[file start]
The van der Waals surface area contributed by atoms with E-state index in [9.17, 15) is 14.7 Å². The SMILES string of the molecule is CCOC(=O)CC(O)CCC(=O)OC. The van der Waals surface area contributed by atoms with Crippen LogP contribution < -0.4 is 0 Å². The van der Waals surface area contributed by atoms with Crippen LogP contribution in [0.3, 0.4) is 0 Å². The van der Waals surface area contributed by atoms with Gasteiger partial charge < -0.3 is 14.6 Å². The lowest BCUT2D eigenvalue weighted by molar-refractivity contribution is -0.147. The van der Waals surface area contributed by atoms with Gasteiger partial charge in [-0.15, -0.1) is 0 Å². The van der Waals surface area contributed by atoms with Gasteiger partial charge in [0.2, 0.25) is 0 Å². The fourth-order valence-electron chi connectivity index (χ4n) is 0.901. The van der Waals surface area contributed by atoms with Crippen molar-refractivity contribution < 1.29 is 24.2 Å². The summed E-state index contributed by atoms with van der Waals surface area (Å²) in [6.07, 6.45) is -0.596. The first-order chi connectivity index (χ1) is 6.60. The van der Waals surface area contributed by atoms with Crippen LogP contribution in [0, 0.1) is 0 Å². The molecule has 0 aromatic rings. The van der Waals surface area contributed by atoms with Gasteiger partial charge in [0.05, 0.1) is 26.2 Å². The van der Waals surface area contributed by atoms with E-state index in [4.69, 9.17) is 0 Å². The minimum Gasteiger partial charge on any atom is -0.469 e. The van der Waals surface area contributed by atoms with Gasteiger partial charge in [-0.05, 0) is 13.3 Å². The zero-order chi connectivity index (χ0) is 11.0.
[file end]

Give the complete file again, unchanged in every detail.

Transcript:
The van der Waals surface area contributed by atoms with E-state index in [9.17, 15) is 14.7 Å². The SMILES string of the molecule is CCOC(=O)CC(O)CCC(=O)OC. The van der Waals surface area contributed by atoms with Crippen LogP contribution < -0.4 is 0 Å². The van der Waals surface area contributed by atoms with Crippen LogP contribution in [0.3, 0.4) is 0 Å². The van der Waals surface area contributed by atoms with Gasteiger partial charge < -0.3 is 14.6 Å². The lowest BCUT2D eigenvalue weighted by molar-refractivity contribution is -0.147. The van der Waals surface area contributed by atoms with Gasteiger partial charge in [-0.15, -0.1) is 0 Å². The van der Waals surface area contributed by atoms with Gasteiger partial charge in [0.2, 0.25) is 0 Å². The fourth-order valence-electron chi connectivity index (χ4n) is 0.901. The van der Waals surface area contributed by atoms with Crippen molar-refractivity contribution < 1.29 is 24.2 Å². The summed E-state index contributed by atoms with van der Waals surface area (Å²) in [6.07, 6.45) is -0.596. The first-order chi connectivity index (χ1) is 6.60. The van der Waals surface area contributed by atoms with Crippen LogP contribution in [0, 0.1) is 0 Å². The molecule has 0 aromatic rings. The van der Waals surface area contributed by atoms with Gasteiger partial charge in [0.05, 0.1) is 26.2 Å². The van der Waals surface area contributed by atoms with E-state index in [4.69, 9.17) is 0 Å². The minimum Gasteiger partial charge on any atom is -0.469 e. The van der Waals surface area contributed by atoms with Gasteiger partial charge in [-0.05, 0) is 13.3 Å². The zero-order chi connectivity index (χ0) is 11.0.